Photo: Rich Evenhouse at Flickr
Feast With Famine?
Despite a summer of unprecedented drought and a faltering global economy, according to a study released earlier this month, Americans are wasting nearly 40 percent of their food.
The Natural Resources Defense Council — a non-profit, non-partisan environmental advocacy group — said that Americans throw away about $165 billion of uneaten groceries each year. This averages out to about 20 pounds of food per person each month, a figure that has jumped 50 percent since the 1970s.
The study also asserts that feeding America accounts for 10 percent of our national energy budget, 50 percent of our land usage, and about 80 percent of our fresh water consumption. The study further warns that food waste, the single largest source of solid waste in American landfills, accounts for a quarter of methane emissions from waste disposal.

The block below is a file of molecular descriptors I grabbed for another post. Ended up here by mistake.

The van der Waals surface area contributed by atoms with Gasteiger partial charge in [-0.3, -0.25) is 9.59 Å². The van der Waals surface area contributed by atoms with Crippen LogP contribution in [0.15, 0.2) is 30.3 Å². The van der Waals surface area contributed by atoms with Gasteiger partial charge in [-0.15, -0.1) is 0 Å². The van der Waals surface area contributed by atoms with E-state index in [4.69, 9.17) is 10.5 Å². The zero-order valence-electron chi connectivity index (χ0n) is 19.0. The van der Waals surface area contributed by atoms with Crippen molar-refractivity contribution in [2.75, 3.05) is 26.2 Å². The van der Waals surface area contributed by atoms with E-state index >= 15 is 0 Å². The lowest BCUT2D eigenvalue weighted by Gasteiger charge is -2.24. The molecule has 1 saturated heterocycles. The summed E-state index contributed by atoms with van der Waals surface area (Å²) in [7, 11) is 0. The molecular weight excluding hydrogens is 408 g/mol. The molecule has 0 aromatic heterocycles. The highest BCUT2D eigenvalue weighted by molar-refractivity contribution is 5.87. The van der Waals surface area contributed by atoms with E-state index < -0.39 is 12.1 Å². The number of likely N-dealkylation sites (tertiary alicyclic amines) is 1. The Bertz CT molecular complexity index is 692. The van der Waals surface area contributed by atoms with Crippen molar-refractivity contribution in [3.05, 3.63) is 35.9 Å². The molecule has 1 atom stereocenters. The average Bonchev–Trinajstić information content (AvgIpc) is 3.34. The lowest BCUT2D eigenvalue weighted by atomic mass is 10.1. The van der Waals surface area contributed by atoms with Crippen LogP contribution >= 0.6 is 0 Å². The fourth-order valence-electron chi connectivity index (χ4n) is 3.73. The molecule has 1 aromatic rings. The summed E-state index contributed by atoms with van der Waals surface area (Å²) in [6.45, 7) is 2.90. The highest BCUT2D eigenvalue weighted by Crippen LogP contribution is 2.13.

What Can We Do?
The study suggests solutions at every step of the supply chain and food preparation process, from the farmstead to your dinner table.
Grocers and manufacturers, for example, could dispense with “best by” dates that don’t actually indicate expiration. Some dates are merely suggestions for freshness and flavor, or may be used for marketing only. These labels are not regulated in the US, but in the UK, many such “sell by” dates have been legislated away. “Best before” dates are allowed to stay, as they give consumers a suggested window of optimal freshness, and “use by” dates indicate when the food product is actually most likely to expire.
To reduce household food losses, the study recommends that consumers plan more efficiently and learn a little more about how to recognize expired food. Making and sticking to a grocery list, avoiding impulse purchases, and preparing smaller portions are all recommended techniques to reduce wasted food in your home.